FCC commissioners initiated a proceeding to examine potential new rules that might spur greater use of the 4.9 GHz spectrum band currently dedicated to public safety.
Several FCC commissioners said less than 4% of potential licenses use the 4.9 GHz band, which the FCC designated for public-safety use in 2002 and has since been the subject of several policy revisions.
- commissioners unanimously initiated a proceeding that might spur greater use of the 4.9 GHz spectrum band
- Currently the 4.9 GHz spectrum band is dedicated to public safety, including various spectrum-sharing schemes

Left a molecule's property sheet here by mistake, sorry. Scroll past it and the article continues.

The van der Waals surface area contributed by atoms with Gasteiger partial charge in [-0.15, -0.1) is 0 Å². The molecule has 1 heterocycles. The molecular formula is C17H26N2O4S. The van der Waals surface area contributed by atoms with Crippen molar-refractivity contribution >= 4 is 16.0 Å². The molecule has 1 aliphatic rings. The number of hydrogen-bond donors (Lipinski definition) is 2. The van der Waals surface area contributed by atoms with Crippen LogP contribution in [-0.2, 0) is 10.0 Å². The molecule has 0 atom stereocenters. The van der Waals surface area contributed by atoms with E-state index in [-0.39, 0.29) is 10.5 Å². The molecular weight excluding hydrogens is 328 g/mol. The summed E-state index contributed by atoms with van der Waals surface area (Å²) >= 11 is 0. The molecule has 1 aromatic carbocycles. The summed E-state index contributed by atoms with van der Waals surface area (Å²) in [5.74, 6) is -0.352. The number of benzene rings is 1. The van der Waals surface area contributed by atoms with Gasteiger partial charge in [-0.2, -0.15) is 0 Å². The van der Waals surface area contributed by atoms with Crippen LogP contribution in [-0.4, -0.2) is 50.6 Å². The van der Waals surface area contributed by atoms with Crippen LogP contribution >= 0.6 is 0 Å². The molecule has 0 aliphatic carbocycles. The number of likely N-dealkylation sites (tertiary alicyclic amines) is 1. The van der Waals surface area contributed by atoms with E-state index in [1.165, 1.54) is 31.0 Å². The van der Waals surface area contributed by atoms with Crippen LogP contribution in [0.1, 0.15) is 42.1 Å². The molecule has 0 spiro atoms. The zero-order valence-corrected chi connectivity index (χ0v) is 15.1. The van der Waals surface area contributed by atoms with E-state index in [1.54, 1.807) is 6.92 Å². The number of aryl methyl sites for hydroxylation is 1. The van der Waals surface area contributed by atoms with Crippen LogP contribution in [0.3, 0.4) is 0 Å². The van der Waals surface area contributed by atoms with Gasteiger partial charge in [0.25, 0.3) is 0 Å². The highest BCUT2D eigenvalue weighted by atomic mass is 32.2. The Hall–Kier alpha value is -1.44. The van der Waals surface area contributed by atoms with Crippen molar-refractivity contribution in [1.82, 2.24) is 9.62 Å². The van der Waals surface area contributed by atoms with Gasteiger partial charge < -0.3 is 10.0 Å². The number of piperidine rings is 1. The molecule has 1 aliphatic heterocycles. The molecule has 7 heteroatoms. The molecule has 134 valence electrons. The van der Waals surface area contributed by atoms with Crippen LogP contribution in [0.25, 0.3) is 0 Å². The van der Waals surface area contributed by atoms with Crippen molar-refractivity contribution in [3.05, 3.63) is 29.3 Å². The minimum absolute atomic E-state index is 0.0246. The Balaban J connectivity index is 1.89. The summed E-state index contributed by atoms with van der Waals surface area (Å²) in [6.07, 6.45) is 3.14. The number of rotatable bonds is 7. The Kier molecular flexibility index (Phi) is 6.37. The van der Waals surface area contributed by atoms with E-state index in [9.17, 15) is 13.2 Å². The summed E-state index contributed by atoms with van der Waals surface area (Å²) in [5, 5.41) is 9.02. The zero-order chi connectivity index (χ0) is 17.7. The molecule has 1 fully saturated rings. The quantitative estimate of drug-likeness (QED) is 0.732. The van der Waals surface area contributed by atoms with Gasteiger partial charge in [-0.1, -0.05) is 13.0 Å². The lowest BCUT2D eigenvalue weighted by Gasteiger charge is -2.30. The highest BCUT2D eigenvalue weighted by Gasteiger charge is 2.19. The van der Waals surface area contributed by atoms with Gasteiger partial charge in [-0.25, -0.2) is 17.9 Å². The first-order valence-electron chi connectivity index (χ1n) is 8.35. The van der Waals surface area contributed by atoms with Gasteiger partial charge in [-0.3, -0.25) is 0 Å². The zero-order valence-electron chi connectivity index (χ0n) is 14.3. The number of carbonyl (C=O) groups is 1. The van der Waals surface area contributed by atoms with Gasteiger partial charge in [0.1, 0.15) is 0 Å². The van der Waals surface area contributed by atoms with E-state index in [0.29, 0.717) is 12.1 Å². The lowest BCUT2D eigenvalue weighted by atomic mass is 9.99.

- The possibility exists for redesignating of the airwaves for commercial use
“Our goals here are simple: to promote more productive use of the band, to foster the development of new technologies, and to spur investment. We believe that we will unleash the potential of this band with the proposals that we consider here—from aggregating channels into larger blocks to facilitate broadband use to opening the door to more spectrum sharing.”
“In light of the underutilization of this band by public safety for non-public-safety purposes and the relative progress of, I would argue—and I know some of my colleagues agree with this—that it is time to redesignate this valuable spectrum for commercial use,” O’Rielly said. “Today’s notice provides the opportunity to contemplate whether this spectrum, which is located close approximately to the 5 GHz unlicensed band, should be allocated for unlicensed or licensed use.”